4. System is Initially Confusing: I totally botched my first bid because the system was a little tricky to figure out. The finder’s fee calculator was easy, but then the system asked me to set milestones and attribute dollar amounts to each one. In that process, my bid was accidentally raised because the milestone calculator didn’t automatically sync with the fee calculator. Also, the system encourages you to send the client work samples, but there is no place to attach them. It took me a while of random clicking and perusing to realize it wanted me to first send the bid and proposal, then go to another area of the site and send the client a direct message with my samples attached. This is all overly convoluted to me.
    5. Ludicrously Vague Job Descriptions: I’m not sure if this is a result of how the site prompts clients to fill out their posts or not, but it is definitely a common trend. There are so many jobs that have one-line descriptions like “edit a book” or “write a book” or “write some articles” that give no context whatsoever. To accurately calculate my rate, I need to at least know how long the piece is, if research is required, and what the deadline is. On any site, you are bound to find vague, tiny descriptions like this from time-to-time, but on Freelancer they are the rule, not the exception.
    6. Only Eight Bids Per Month: If you have better luck than me at finding jobs you want to apply for, you’re going to run into another problem. With the free membership, Freelancer only allows you to apply to eight jobs per month. That’s nothing in the freelancing world. You usually have to apply to ten to twenty jobs to just get one, especially in the beginning. Eight bids seems extra small when you compare it to the sixty “connects” that Upwork provides. Granted, most jobs require at least 2 “connects,” but still.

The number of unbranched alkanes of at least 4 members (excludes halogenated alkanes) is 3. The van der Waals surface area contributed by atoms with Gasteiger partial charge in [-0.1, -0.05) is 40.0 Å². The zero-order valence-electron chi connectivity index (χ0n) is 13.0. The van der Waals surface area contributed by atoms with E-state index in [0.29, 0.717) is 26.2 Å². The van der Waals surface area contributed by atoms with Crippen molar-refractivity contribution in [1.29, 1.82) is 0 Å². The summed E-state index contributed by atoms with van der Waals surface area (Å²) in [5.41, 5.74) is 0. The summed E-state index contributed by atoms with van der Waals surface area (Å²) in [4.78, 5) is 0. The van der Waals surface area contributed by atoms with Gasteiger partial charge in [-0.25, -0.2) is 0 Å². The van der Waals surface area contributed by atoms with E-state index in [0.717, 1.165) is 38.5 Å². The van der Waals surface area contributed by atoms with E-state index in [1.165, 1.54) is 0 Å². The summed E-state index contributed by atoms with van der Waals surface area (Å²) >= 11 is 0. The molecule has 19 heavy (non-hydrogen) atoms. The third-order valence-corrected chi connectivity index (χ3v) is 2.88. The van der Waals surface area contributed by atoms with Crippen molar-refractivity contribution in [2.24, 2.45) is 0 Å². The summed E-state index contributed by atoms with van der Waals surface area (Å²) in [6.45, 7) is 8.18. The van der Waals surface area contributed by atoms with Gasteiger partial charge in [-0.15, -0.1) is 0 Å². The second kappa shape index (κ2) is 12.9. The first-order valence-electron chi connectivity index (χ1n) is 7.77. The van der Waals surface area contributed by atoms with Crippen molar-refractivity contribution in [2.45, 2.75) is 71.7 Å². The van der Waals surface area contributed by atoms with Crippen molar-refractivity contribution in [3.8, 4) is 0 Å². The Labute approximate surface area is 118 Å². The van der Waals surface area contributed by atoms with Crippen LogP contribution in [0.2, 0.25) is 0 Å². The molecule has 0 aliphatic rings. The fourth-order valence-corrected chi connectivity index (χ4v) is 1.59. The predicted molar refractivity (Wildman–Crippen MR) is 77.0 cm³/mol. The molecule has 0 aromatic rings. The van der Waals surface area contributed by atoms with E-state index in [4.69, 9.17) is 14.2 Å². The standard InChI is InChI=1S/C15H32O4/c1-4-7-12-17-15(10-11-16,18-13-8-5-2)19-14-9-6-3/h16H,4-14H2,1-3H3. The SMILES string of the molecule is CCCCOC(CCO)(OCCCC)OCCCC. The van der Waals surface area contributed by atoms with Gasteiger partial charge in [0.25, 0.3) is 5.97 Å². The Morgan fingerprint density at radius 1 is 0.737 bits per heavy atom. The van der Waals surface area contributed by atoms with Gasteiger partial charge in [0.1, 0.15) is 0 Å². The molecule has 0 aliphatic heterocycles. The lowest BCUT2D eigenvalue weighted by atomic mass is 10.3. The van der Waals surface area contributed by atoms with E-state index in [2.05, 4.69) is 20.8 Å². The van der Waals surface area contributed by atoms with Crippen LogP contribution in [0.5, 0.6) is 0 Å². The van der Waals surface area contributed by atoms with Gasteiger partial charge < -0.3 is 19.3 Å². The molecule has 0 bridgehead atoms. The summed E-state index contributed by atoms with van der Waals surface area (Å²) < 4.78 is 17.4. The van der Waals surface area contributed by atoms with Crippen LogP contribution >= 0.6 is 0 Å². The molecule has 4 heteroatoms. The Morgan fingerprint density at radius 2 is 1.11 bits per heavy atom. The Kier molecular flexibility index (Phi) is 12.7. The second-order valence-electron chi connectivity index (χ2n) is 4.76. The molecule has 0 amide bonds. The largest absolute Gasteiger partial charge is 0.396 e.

7. Endless Emails: Freelancer will drive you absolutely crazy with the emails. The ones that recommend jobs for you are great, but I get at least two other types on a daily basis. Some want you to buy a package, some talk about Freelancer’s “benefits,” and others are for people who want to post jobs. I signed up as a freelancer, not a client, and yet Freelancer sends me emails that say, “Want to expand your business? Hire a freelancer today!” It drives me up the wall.

In short, I think Freelancer.com is a money grubbing site more than anything. It has its unique benefits, but I don’t think they are really worth the hassle. Its bidding system can be nice for a beginning freelancer who can use it to build up a reputation, but honestly, there are other sites out there that can help beginners achieve that same goal without the added headaches.